Are you in control of your thoughts?
Mindfulness is starting to gain ground as a mainstream topic. The practice of mindfulness is something that continually shows positive overall health outcomes in research. Mindfulness practice is being rapidly applied throughout people’s lives. At Recharge we understand the impact a mindfulness practice can have for individuals, which is why we do our best to incorporate subtly into everything we do.
Below are seven benefits mindfulness practice can have on your overall health…
1. How many to-do lists do you create? Whether mental or physical ones there is always this incessant drive that we need to be constantly checking off boxes throughout our day and throughout our life. Often times this gets applied to our fitness as well.
Moving, physical activity, exercise becomes not an enjoyable event but rather a task to be checked off. A monotonous necessity to maintain health.
Mindfulness acknowledges that notion but asks you–Why? Why am I here?
It allows you to demand a certain level of focus on the task at hand and enjoy it for what it is. A movement, an activity, that you may have once enjoyed or look forward to enjoying.
2. It is no mystery that a great deal of society feels judged by how their body looks, feels, moves. Although we cannot control how others perceive our body, it is fully within our capability to understand our own view of ours.
A practice of mindfulness allows you to be accepting of how you are or in understanding that there is a way you would like to look and you are capable of achieving that in a manner that builds you up as a person, not break you down.
3. Some call it choking under pressure, some call it nerves, whatever phrase you use to describe the phenomenon of looking at an obstacle and freezing at the moment you wish to overcome it, it can hold our minds hostage.
Some may feel this at times of looking at performance records (PR’s), some may feel this when looking at a heavy weight they have not lifted before, others may feel it when they are looking at that box that are asked to jump up onto.
A practice of mindfulness can help you when you reach that obstacle to understand, accept, and acknowledge that feeling.
To understand that this is how you feel goes a long way into taking steps to overcome that.
4. A part of mindfulness practice is the focus on breathing. Although you do it every second of every day (more accurately referred to as ventilation), a focus on this otherwise automatic process can lead to a host of beneficial effects.
In particular it may help with the feeling of relaxation through a conscious effort of breathing by both drawing attention away from your mind running through the day but also to be able to feel the areas of tightness in your body and “breathe into them.”
Breathe into them meaning that we are able to consciously draw attention to those areas and allow breathing to help us relax into positions that decrease that feeling of tightness.
5. Are you a good multi-tasker?
Allegedly, we all are now that we live in a time that benefits from a vast amount of technology and information. However, this has also led us to have a difficulty focusing on one task and providing it all our attention and thought.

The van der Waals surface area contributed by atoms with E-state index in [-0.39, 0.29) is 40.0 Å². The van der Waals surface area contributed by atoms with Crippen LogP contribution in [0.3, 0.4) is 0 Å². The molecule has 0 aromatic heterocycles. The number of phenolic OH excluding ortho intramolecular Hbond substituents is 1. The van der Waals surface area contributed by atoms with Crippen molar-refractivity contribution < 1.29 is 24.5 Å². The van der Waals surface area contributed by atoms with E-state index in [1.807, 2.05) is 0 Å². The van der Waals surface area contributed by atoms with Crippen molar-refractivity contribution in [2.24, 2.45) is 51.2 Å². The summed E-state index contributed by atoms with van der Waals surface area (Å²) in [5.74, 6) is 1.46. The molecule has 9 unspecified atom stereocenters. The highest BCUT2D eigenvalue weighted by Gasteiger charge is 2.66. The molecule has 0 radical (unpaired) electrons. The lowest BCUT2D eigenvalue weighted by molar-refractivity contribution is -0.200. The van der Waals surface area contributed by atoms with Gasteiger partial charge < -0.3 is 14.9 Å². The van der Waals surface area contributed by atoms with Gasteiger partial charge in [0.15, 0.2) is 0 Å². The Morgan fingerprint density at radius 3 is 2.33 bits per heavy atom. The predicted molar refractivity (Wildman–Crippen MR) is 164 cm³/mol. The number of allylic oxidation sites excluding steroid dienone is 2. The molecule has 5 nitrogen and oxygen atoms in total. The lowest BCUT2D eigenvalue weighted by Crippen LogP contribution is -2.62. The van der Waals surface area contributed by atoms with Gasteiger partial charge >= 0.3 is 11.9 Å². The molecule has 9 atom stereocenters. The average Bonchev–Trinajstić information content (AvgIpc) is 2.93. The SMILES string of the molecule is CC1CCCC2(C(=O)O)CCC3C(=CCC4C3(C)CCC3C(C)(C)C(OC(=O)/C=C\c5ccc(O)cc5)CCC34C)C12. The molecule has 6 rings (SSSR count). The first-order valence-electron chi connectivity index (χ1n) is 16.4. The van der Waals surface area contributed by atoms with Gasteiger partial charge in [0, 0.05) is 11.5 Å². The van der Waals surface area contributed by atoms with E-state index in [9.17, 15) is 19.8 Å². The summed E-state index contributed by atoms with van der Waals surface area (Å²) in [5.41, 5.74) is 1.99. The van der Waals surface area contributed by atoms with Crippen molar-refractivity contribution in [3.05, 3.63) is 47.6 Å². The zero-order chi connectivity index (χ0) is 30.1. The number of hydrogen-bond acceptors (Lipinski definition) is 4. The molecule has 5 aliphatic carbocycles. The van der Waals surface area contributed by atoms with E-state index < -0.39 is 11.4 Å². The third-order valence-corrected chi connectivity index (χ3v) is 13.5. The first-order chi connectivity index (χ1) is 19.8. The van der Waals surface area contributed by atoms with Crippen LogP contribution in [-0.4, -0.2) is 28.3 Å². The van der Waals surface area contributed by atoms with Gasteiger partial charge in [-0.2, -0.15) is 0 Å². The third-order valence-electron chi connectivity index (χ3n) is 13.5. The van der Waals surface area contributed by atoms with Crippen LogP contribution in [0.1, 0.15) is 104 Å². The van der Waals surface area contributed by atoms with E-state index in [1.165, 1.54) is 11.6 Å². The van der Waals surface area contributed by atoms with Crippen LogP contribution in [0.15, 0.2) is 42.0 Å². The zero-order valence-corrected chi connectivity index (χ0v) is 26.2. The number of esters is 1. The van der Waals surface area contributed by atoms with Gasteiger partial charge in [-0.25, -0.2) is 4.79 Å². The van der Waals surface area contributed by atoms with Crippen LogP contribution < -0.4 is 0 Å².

Think of conversations with people when your mind wanders, or when you are listening to a lecture while simultaneously tweeting, instagramming, or Facebooking only to realize you actually didn’t listen to the lecture, you merely heard it.
A mindfulness practice provides a set time period for you to be able to draw attention to one task and essentially allows that ability to grow much like a muscle does.
This translates well to when you are looking to get the most out of a workout by keeping attention on the task at hand, how it feels, and how your body is responding instead of what your instagram post of your dinner is going to look like.
6. The embodiment of trauma is not a new concept but has been poorly understood.
The embodiment of emotion may be a bit more relatable. When you are angry, your body posture may be significantly different than when you are sad. We do know however that the influence goes both ways, your body posture can affect how you feel and vice versa.
The awareness of this though, is often lost on many.
Our ability to embody how we feel and understand how our body feels is lost over time for many reasons. Yet a simple and great solution to it is the practice of mindfulness.
Mindfulness allows you to look at yourself and process where your body “tends to store emotion.” As well as why you feel and embody that in the first place.
In other words, storing emotion meanings, how you feel in your body reflective of emotions of thought, memory, or previous experience.
7. The most essential asset to both fitness and health that a mindfulness practice provides however is that of the body scan. The body scan can be vital for all the reasons listed above as it incorporates bits of each into a systematic way that allows you to accept how you and your body feel at any point of the day.
This allows you to do a literal scan of each region of your body, acknowledging where you may have tension or pain. By accepting that those are there you learn to become more comfortable with the uncomfortable–to be more understanding of why this or that may hurt.
Most importantly, to be accepting of the ability of your body to fluctuate and change based on what you do with it and in turn how that reflects on your health, mindset, and fitness.